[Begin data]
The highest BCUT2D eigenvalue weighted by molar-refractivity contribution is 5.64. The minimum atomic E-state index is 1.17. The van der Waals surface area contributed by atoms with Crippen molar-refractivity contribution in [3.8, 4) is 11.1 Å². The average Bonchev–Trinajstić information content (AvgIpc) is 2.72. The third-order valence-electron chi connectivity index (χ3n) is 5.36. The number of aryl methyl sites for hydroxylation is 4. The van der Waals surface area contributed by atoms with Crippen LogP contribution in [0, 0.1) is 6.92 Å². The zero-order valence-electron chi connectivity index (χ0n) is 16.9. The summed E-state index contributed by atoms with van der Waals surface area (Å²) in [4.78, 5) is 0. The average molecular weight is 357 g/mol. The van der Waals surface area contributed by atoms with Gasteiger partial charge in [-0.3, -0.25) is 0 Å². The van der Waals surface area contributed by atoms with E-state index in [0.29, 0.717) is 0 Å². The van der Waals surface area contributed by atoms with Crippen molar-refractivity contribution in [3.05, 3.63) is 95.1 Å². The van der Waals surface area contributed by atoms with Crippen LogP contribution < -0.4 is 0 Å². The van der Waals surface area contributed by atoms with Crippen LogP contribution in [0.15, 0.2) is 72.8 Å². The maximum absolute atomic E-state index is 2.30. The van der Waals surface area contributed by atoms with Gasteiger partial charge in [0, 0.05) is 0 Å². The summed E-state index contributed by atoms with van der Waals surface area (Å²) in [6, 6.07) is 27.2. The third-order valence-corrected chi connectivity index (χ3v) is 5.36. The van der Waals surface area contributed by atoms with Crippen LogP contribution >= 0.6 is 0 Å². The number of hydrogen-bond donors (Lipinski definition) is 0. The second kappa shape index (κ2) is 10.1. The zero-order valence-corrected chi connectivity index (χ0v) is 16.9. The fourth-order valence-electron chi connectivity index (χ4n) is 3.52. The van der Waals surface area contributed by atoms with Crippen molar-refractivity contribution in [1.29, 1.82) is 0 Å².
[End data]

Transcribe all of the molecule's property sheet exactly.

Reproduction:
The highest BCUT2D eigenvalue weighted by molar-refractivity contribution is 5.64. The minimum atomic E-state index is 1.17. The van der Waals surface area contributed by atoms with Crippen molar-refractivity contribution in [3.8, 4) is 11.1 Å². The average Bonchev–Trinajstić information content (AvgIpc) is 2.72. The third-order valence-electron chi connectivity index (χ3n) is 5.36. The number of aryl methyl sites for hydroxylation is 4. The van der Waals surface area contributed by atoms with Crippen LogP contribution in [0, 0.1) is 6.92 Å². The zero-order valence-electron chi connectivity index (χ0n) is 16.9. The summed E-state index contributed by atoms with van der Waals surface area (Å²) in [4.78, 5) is 0. The average molecular weight is 357 g/mol. The van der Waals surface area contributed by atoms with Gasteiger partial charge in [-0.3, -0.25) is 0 Å². The van der Waals surface area contributed by atoms with E-state index in [0.29, 0.717) is 0 Å². The van der Waals surface area contributed by atoms with Crippen molar-refractivity contribution in [3.05, 3.63) is 95.1 Å². The van der Waals surface area contributed by atoms with Crippen LogP contribution < -0.4 is 0 Å². The van der Waals surface area contributed by atoms with Crippen LogP contribution in [0.15, 0.2) is 72.8 Å². The maximum absolute atomic E-state index is 2.30. The van der Waals surface area contributed by atoms with Gasteiger partial charge in [0, 0.05) is 0 Å². The summed E-state index contributed by atoms with van der Waals surface area (Å²) in [6, 6.07) is 27.2. The third-order valence-corrected chi connectivity index (χ3v) is 5.36. The van der Waals surface area contributed by atoms with Crippen LogP contribution >= 0.6 is 0 Å². The number of hydrogen-bond donors (Lipinski definition) is 0. The second kappa shape index (κ2) is 10.1. The zero-order valence-corrected chi connectivity index (χ0v) is 16.9. The fourth-order valence-electron chi connectivity index (χ4n) is 3.52. The van der Waals surface area contributed by atoms with Crippen molar-refractivity contribution in [1.29, 1.82) is 0 Å².